Next, a dielectric or insulation layer 214 is formed over the exposed surfaces of the gate electrode 140 and the gate dielectric layer 130. The dielectric layer 214 may be formed of silicon nitride or silicon oxide. Then, contact holes 220 are etched through the dielectric layer 214 down to the source and drain regions 120 a and 120 b, as shown in FIG. 4C. These contact holes 220 will be used to connect the source and drain regions 120 a and 120 b to source and drain electrodes 160 and 180.

Finally, with reference to FIG. 4D, a layer of an electrode material is provided over the dielectric layer 214 and into the contact holes 220. Then, the electrode material layer is patterned to form the source and drain electrodes 160 and 180. As shown in FIG. 4D, the source and drain electrodes 160 and 180 are formed in the source and drain contact holes 220 to contact the source and drain regions 120 a and 120 b, respectively.

In addition, a conductive line 182 is also patterned over the semiconductor layer 120 in a loop form, surrounding the gate electrode 140, as shown in FIG. 4D. In the illustrated embodiment, the conductive line 182 includes a U-shaped open-loop portion over the semiconductor layer 120. In other embodiments, the conductive line 182 may have a different shape such as an O-shape. The illustrated conductive line is connected to the drain electrode 180. In certain embodiments, the conductive line 182 may be connected to the source electrode 160. In other embodiment, the conductive line may be connected to both of the source and drain electrodes. A skilled artisan will appreciate that various configurations of conductive lines can be used to generate a magnetic field penetrating through the semiconductor layer 120.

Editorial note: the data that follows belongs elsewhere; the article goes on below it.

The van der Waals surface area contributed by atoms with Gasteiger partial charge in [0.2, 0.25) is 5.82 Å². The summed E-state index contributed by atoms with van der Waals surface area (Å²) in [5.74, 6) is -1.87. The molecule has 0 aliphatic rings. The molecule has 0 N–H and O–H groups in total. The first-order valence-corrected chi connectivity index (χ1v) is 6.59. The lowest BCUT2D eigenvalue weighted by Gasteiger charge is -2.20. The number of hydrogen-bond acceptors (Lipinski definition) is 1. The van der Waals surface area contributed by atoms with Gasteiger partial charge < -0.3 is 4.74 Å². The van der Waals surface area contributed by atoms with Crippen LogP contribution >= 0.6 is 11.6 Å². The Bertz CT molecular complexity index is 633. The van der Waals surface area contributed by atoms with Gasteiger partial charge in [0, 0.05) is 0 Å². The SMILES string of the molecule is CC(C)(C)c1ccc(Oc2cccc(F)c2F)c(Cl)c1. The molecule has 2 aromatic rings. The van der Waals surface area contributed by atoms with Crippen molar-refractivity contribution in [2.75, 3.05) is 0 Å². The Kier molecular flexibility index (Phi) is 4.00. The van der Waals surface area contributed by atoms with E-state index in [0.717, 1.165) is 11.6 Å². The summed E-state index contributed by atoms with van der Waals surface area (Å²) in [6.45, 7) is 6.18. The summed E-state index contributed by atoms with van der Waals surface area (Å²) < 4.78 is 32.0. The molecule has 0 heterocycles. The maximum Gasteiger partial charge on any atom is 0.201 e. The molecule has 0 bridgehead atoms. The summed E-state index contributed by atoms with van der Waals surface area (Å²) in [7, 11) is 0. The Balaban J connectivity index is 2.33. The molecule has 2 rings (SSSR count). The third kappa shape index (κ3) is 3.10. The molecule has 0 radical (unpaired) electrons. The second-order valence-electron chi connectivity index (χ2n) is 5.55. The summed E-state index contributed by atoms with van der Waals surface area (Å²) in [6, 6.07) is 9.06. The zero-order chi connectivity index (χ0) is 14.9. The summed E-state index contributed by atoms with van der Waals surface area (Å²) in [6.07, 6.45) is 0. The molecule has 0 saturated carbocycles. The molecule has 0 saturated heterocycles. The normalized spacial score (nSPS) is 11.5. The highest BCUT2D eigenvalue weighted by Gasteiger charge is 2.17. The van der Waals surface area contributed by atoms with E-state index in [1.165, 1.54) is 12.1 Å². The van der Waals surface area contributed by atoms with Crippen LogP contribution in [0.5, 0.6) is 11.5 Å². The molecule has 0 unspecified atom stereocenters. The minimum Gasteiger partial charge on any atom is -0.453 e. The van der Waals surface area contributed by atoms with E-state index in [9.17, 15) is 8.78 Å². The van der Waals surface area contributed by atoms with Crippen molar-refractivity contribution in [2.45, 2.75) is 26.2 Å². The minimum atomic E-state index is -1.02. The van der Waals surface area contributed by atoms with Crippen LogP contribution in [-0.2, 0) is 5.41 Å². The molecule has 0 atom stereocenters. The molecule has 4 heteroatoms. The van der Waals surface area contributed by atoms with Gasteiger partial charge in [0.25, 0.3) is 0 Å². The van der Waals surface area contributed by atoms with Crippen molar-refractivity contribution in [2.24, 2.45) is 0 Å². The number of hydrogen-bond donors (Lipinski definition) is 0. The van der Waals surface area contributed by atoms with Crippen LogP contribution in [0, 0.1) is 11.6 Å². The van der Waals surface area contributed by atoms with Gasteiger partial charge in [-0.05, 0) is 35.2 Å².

Although various embodiments of the invention have been shown and described, it will be appreciated by those technologists in the art that changes might be made in these embodiments without departing from the principles and spirit of the invention, the scope of which is defined in the claims and their equivalents.

Patent Citations
Cited PatentFiling datePublication dateApplicantTitle
US5629553 *Nov 14, 1994May 13, 1997Takeshi IkedaVariable inductance element using an inductor conductor
US6020223Oct 29, 1997Feb 1, 2000Xerox CorporationMethod of manufacturing a thin film transistor with reduced parasitic capacitance and reduced feed-through voltage
US6545291 *Aug 30, 2000Apr 8, 2003E Ink CorporationTransistor design for use in the construction of an electronically driven display
US6995520 *Jun 18, 2004Feb 7, 2006Semiconductor Energy Laboratory Co., Ltd.Active matrix light-emitting device and a driving method thereof